Almost two years after the London riots that destroyed parts of Croydon, some people whose lives and businesses were devastated have still not received any compensation, a meeting heard on Wednesday.
As part of a nationwide review ordered by the Home Office into the Riot (Damages) Act 1886, the public was invited to Fairfield Halls on Park Lane to share their experiences of the compensation process.
Croydon resident, Dale Rozario, 56, living on London Road at the time of the riots said: “I have not yet received any compensation for clothing and household items damaged by water entering my flat as firefighters fought fires nearby.”
A London Road shop owner said he had yet to receive an insurance payout for damaged stock and claimed that his business’s takings are down 40 per cent since the riots.
Another business owner complained that the compensation offered for damaged stock was less than the claim.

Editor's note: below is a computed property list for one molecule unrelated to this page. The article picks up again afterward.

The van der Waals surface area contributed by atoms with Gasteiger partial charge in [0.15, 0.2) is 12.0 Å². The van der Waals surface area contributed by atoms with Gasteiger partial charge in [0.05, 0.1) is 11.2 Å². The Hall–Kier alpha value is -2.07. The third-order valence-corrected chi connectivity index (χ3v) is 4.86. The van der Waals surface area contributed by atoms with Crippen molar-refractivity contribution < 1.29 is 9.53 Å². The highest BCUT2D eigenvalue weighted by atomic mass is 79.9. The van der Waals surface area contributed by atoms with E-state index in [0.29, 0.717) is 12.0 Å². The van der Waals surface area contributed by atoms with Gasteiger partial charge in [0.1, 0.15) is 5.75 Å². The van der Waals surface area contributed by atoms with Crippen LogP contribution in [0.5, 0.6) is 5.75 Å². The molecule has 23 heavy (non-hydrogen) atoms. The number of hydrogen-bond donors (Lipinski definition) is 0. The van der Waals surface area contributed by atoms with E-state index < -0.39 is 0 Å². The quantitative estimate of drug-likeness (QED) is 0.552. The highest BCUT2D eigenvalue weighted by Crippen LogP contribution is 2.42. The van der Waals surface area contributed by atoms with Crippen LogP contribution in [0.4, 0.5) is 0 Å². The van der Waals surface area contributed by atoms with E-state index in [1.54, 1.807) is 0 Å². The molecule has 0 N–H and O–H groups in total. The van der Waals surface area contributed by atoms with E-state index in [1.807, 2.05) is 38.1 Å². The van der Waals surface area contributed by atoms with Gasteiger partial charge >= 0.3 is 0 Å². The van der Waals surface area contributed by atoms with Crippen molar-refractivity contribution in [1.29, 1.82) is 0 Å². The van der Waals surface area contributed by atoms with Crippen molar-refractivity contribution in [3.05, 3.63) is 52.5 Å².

Labour councillor Donna Gray, representing Bensham Manor ward said: “The compensation process has not worked for ordinary residents and business people.”
Stuart Collins, Labour councillor for Broad Green said: “The Act is not fit for purpose and needs modernisation as it has taken too long for compensation to be paid out.”
A Home Office statement says the review will examine the existing criteria which determines when compensation is payable and includes key issues such as the definition of a riot, who should be liable and what level of compensation is suitable.
Former senior civil servant Neil Kinghan who is leading the review of the act said the review will “also look at how compensation claims were handled after the riots,” and the issue of “whether people had the appropriate and correct level of insurance cover.”
Wrapping up the meeting Kinghan declared his hope that the Home Office will publish his report in full adding the ministry “may or may not accept my recommendations.”
The review is expected to finish by September 2013.